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Metals - Experiment 13 Revision 2.0 Bonding in Metals and...

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Experiment 13 Revision 2.0 Bonding in Metals and Semiconductors Learn about Metallic Bonding. Learn about Insulators, Semiconductors and Metals. Learn about Hydrogen Insertion. Learn about Light Emitting Diodes. In this laboratory, we will perform a few short exercises to demonstrate the nature of the bonding in metals and semi-conductors. First, we will examine the color of the photons emitted by Gallium Arsenide Phosphide Light Emitting Diodes (LEDs). We will also measure the voltage required to induce a minimum current to flow in these semiconducting materials. These observations will provide us with a feel for how the composition of these diodes influences their Band-Gap energies. Next, we will observe the change induced when these diodes are cooled to liquid Nitrogen temperatures. This will allow us to observe how structural changes in the material also influence the Band-Gap energy. Finally, we will insert Hydrogen atoms into a Tungsten Trioxide (WO 3 ) solid matrix, to prepare H x WO 3 , and observe the resulting change in electrical conductivity of the material. Chemical bonding in Metals is distinctly different than that in Ionically or Covalently Bonded compounds. In Ionically Bonded compounds, such as Sodium Chloride (NaCl), valence electrons are transferred from one atom to another, allowing each atom to obtain a Noble Gas configuration, with the resulting ions electrostatically attracted, or “bonded”, to each other. In Covalently Bonded compounds, such as Methane (CH 4 ), valence electrons of the bonding atoms are shared such that that each achieves a Noble Gas configuration. However, in metals, such as Sodium (Na), there are insufficient valence electrons to be shared to complete each atom’s octet. And, valence electrons will not be transferred from one atom to another to form ions because the atoms have identical electronegativities.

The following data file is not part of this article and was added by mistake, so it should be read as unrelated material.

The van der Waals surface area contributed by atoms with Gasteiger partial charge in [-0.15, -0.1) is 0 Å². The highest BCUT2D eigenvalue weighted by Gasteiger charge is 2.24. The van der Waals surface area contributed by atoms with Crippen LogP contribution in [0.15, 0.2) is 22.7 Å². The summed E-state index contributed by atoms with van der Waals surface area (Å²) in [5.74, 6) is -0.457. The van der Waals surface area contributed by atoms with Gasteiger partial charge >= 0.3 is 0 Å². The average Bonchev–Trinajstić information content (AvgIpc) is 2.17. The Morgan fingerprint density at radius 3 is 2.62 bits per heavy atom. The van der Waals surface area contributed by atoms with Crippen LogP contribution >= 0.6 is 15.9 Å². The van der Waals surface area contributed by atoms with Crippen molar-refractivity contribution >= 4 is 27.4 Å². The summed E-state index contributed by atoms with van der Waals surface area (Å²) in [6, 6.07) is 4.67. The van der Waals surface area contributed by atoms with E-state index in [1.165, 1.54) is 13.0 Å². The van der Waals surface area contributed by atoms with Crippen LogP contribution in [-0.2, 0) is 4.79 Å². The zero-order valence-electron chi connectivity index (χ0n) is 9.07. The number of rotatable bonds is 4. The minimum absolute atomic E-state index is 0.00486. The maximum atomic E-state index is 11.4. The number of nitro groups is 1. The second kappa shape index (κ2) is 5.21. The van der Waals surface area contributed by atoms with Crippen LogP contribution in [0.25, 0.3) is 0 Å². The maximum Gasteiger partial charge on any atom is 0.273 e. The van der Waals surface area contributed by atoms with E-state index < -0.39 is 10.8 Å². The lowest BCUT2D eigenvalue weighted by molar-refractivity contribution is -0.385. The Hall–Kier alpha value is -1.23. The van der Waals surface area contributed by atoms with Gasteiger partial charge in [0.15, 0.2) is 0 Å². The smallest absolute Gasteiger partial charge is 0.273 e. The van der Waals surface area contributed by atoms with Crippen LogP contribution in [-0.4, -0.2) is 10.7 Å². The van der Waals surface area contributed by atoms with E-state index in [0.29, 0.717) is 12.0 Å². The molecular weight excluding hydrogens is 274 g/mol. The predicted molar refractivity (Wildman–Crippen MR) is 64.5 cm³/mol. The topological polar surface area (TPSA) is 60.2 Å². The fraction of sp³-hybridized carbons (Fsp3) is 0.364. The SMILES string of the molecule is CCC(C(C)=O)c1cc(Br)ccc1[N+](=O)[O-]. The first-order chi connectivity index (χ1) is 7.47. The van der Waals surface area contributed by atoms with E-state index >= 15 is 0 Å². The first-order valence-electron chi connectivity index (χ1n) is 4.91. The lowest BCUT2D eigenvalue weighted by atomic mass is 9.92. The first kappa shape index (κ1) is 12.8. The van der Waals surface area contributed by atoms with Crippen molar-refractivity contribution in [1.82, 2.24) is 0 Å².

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Instead, the bonding is collective; each atom contributes its valence electrons to form a “sea” of electrons which are shared by all the atoms of the metal. The resulting metal cation cores are held together by their attraction to this “sea” of delocalized electrons. For a concrete example, consider the bonding between two Sodium atoms that form the hypothetical Na 2 molecule. Each atom involved in the bonding has the following electron configuration: Na = 1s 2 2s 2 2p 6 3s 1 = [Ne] 3s 1 Thus, each Na atom has a single valence electron in the 3s orbital. When the two Na atoms approach each other, the 3s valence level orbitals will overlap, creating a region of high electron density where the two valence electrons can be shared by both atoms. The resulting “Molecular Orbital” gives rise to an energetically favorable configuration and is referred to as a Bonding MO.
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However, this picture is a bit simplistic. We have to admit that orbitals are merely representations of Wavefunctions, mathematical waves, which, like other wave pulses, can have a positive or negative Amplitude.
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